Why what have we here? Pretty little bowls of light-as-air fluffy goodness? Smoothly sweet from the white chocolate ganache with a delightful tartness from the berries and a flavour reminiscent of turkish delight, this is, simply put, a bowl of heaven. Please come in, have a seat, make yourself comfortable. I'll put on some Edith Piaf for us or perhaps some Enya to delight our ears while our tongues curl in ecstasy around these soufflés. What is the occassion, you ask?
Well, Dave and Linda from Monkeyshines in the Kitchen chose soufflés as our November 2010 Daring Cooks’ Challenge! Dave and Linda provided two of their own delicious recipes plus a sinfully decadent chocolate soufflé recipe adapted from Gordon Ramsay’s recipe found at the BBC Good Food website.
And while the savoury soufflé recipe sounded divine, there was only ever one option for this blogger. I mean, look at my twitter bio. See that there? It says "chocoholic". So, needless to say, the chocolate soufflé it was. I found a bag of frozen berries (yes, I know, it's practically sacrilege) in the freezer and, even though it seems like such a shame (after all we have fresh berries galore!), I decided to include them in my dessert.
Layered in the bottom of my teeny-tiny ramekins (well not *that* tiny, but I'm trying to work the dainty angle here), drizzled with a splash of crimson coloured rose syrup, they formed the perfect base for the airy-light confection that would eventually settle on top of them.
Now, normally I'm a die-hard dark chocolate kinda gal, but with the berries in mind I decided that a white chocolate would be the perfect partner to showcase the lovely colour of the berries. Yes, even frozen berries are pretty, thankyouverymuch! This was my first time making a soufflé, so I paid extra attention to the recipe, making sure I included all the ingredients and even more importantly, all in the right order. I even had a pen on hand to check off each ingredient and each step as I used it/completed it. Well. Sometimes the best laid plans don't ah... quite work out as planned.
You see, I was multi-tasking on this specific occassion. Making a frittata with some of the leftover egg yolks, dividing up yolks and whites in somewhat of a rush (the hungry monster was screaming at top volume at this stage). And then it happened. That damn yolk went and invaded my pristine egg whites. Agony! Of course I immediately scooped out the offending piece of yellow slime, but it was too late.
My whites, although they did get fluffy and airy and all of those sought-after qualities, did not come close to "stiff peak" stage. But, I threw 'em into my ganache regardless. Well, okay, I folded them in ever so gently. Hell, I wasn't going to screw this up even more. And you know what? My soufflés *did* rise. Granted, not as high and mighty as I would've liked them too, but hey, nobody's perfect. I can tell you though that the slightly less impressive rise had absolutely no effect on the taste and texture of these babies. Yes sirree, they were lighter than featherlight. So, I'm going to mark this off as a success. After all, looks aren't everything, right? Right.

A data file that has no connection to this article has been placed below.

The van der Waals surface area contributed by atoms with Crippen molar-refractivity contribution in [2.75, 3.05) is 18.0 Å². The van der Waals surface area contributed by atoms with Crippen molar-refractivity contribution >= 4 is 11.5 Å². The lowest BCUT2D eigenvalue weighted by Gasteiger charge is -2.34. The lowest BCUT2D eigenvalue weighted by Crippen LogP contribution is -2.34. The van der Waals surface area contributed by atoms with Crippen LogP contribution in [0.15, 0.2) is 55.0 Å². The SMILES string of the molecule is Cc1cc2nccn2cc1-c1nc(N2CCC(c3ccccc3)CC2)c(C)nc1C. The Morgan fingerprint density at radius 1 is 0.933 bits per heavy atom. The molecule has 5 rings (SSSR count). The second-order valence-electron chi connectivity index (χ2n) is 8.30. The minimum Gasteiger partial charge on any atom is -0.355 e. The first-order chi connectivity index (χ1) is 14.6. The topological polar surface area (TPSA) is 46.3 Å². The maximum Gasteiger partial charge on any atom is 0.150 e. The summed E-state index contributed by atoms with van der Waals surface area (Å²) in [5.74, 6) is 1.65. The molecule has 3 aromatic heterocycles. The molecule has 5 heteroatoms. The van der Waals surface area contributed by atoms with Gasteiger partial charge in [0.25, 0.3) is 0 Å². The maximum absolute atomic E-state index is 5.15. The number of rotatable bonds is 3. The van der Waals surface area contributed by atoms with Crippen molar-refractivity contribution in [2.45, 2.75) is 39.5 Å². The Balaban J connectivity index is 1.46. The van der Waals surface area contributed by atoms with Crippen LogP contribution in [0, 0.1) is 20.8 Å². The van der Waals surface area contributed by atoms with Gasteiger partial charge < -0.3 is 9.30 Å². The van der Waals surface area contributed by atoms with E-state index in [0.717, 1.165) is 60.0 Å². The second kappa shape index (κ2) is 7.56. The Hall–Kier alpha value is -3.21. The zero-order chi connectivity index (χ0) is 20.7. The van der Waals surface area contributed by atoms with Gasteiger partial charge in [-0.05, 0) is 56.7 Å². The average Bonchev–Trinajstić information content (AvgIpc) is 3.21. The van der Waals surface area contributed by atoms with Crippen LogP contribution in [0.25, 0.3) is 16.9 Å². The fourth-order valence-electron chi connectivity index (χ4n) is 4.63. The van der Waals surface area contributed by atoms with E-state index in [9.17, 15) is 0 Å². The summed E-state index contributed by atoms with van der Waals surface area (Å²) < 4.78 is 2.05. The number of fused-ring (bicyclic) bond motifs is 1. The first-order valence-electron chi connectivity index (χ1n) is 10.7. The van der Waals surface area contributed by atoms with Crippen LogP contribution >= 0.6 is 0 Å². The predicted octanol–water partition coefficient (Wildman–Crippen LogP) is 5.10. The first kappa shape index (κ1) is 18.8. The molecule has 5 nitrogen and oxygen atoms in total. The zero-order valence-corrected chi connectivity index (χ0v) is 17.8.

PS: Making this recipe will make you feel super fancy as you prance around saying crème patisserie and ganache and giving anyone who dares enter your zone a withering stare. So, enjoy it. After all, it's not every day that one gets to feel like an elegant French lady in the kitchen. Oui oui mademoiselle!
White Chocolate & Berry Souffle
Adapted from BBC Good Food
butter, for greasing
icing (confectioners' sugar), for dusting
200g frozen or fresh berries
2 tbsp rose syrup (use rosewater if you cannot find the syrup)
For the crème patisserie:
3 tbsp cake flour
½ tsp corn starch
2 tsp sugar
1 large egg yolk
1 large egg
4 Tbsp milk
5 Tbsp full-fat cream
90g (3 oz) good-quality white chocolate, broken into pieces
For the egg whites:
6 large egg whites
6½ Tbsp (95 ml) sugar
1. Heat oven to moderate 190 ˚C (375 ˚F).
2. Grease ramekins with butter, then tip a little icing (confectioners' sugar) into each ramekin, tilting it to cover the sides as well.
3. Toss berries with rose syrup, then place a few berries in the base of each ramekin.
4. For the crème patisserie, mix the flour, corn starch and sugar in a medium sized mixing bowl. Beat egg yolk and whole egg together and add to the flour, mixing to a smooth paste.
5. Combine milk and cream in a small bowl and place in the microwave on high heat for approximately one and a half minutes (it should be close to boiling point). Mix chocolate in, stirring until chocolate has fully melted and there are no lumps.
6. Add chocolate mixture to your egg paste, stirring to ensure it is evenly combined.
7. Now prep your egg whites by placing them into a large mixing bowl and whisking until soft peaks form. Gradually add sugar and keep on whisking until stiff peaks form. This is what will give your souffles volume.
8. Stir about 2 tbsp of the egg whites into the crème patisserie. Carefully fold in a third of the rest, cutting through the mixture. Fold in another third (take care not to lose the volume), then fold in the rest. The mixture should look light and airy.
9. Spoon the souffle mixture into the dishes, then place in the oven and bake for 15 - 17 minutes.
10. The soufflés will be firm on top, but should have a slight jiggle when moved. They should have risen by about two thirds of their original height and jiggle when moved, but be set on top.
Be careful not to let any of the egg yolk contaminate your egg whites or you will be unable to reach the "firm peak" stage. All this means is that, instead of your souffles rising high and mighty above the top edges of the ramekins, they will just shyly peek over the edge, like mine. This does not affect the taste in any way, but does make for a far less dramatic presentation. So, do as I say, not as I do.